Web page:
This Month in Family History
Andrew provides a quick look at a major event that impacted your family history: the end of World War I.
Author Rick Crume explains how researching your family history in England and Wales has never been easier. Rick shares some of the reasons why from his new upcoming article in Family Tree Magazine.
Rick’s website recommendations:
This terrific site provides free access to transcribed baptism, marriage and burial records from parish registers, nonconformist records and other sources. Operated by volunteers and regularly updated, FreeReg has more than 40 million records from across the United Kingdom.
Made up of articles contributed by the public, the Research Wiki has especially useful guides to family history research in England and Wales.
Provides extensive information on genealogy resources for the United Kingdom and Ireland. The church database can pinpoint a parish on a map or produce a list of nearby parishes. Once you find your ancestors in one parish, you might work outward in the surrounding parishes to find other references to the family. The homepage also has links to family history societies.
Family Tree University instructor Shannon Combs-Bennett discusses genes that make up the British Isles.
In July 2016 a study reported that there were 26 ethnicities going back 500 years for Great Britain. Considering the global impact, the British people had on the world, is that any surprise? Besides British and Irish traits, for test takers in the UK the other top percentages were Europe West, Scandinavian, and Iberian Peninsula. If we broke the study into smaller areas those numbers did change (reflecting the immigrations in and out of that area) and other ethnicities were counted such as Finland, Italy, Jewish, and Russia.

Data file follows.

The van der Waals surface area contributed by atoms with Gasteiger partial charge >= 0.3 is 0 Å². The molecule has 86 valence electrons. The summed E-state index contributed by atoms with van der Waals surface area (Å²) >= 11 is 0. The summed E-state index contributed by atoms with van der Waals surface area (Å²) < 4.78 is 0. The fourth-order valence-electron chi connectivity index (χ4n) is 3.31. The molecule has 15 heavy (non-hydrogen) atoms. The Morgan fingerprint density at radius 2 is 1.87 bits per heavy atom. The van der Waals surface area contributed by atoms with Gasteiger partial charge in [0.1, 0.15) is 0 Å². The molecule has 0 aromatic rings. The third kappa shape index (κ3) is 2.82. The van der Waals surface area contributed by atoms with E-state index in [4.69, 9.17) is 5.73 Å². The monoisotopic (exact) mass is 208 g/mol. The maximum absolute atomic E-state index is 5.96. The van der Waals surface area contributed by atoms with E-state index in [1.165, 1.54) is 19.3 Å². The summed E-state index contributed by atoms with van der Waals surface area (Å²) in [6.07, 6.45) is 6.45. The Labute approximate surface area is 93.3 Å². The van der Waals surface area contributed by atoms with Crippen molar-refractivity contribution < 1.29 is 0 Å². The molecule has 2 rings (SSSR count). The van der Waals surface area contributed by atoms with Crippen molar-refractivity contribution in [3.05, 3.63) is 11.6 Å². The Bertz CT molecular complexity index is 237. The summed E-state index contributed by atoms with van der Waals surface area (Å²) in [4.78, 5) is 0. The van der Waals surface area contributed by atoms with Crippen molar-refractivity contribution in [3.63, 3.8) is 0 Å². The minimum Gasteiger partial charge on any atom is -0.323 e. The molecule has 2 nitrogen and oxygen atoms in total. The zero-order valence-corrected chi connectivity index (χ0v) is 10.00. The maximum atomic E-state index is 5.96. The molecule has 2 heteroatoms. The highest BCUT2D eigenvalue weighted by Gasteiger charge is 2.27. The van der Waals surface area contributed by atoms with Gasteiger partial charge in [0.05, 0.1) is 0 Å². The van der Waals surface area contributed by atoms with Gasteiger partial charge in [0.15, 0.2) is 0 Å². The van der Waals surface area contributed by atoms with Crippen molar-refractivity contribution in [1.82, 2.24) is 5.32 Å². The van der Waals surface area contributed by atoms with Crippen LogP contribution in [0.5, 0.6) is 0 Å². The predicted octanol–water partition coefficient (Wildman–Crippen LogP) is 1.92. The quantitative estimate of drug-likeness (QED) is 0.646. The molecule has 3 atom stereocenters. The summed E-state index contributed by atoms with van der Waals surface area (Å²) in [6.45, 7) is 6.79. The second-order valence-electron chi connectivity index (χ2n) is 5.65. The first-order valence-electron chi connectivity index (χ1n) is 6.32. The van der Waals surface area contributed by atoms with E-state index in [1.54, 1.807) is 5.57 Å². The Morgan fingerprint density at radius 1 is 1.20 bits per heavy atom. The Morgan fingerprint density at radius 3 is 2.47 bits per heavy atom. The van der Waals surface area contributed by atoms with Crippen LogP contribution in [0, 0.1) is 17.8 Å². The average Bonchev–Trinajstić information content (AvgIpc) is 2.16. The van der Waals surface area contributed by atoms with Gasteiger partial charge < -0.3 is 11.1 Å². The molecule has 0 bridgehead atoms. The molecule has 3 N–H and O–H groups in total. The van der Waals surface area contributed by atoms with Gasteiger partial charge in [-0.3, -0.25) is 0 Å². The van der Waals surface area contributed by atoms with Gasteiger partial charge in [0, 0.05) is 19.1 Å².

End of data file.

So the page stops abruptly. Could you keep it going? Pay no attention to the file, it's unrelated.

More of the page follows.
Living DNA analyzes your segments looking for clues into your past allowing their computer algorithm to determine which of the 21 regions of the UK your family came from. Their program looks at linked DNA, which they refer to as “constellations” to help determine the areas your family most likely descended from. They really take into account migration history of the peoples who came to the islands into account too. That is important if you are trying to figure out why you have such a high Scandinavian percentage.
A Genetic Map of Britain – Oxford University Museum of Natural History Blog
Best Genealogy Websites
Author David Fryxell covers the top databases for British Genealogy from the 101 Best Websites for Genealogy:
- British newspaper archive
- British National Archives
Check out the entire list!
Stories from the Stacks
When we head to any library it’s important to be prepared so we can make the most of our visit. Allison DePrey Singleton, Genealogy Librarian at the Allen County Public Library Genealogy Center provides tips for genealogists for making the most of their research time at the library:
- Free online databases
- Unique one of a kind digitized content can be found there that is only available online, in addition to content thanks to partners like Family History Library Books and Internet Archive
- Book a one on one in-person consultation with a staff member
This Just In
Amanda Epperson joins Lisa on the show to share strategies for researching your Scottish family history from her new book, The Family Tree Scottish Genealogy Guide; How to Trace Your Family Tree in Scotland.
Since completing her Ph.D. in history from the University of Glasgow in 2003, Amanda has taught history at the college level, researched and edited family histories, most recently for Genealogists.com, and written articles for a variety of publications including Family Tree Magazine and Your Genealogy Today. She blogs occasionally at the Scottish Emigration Blog.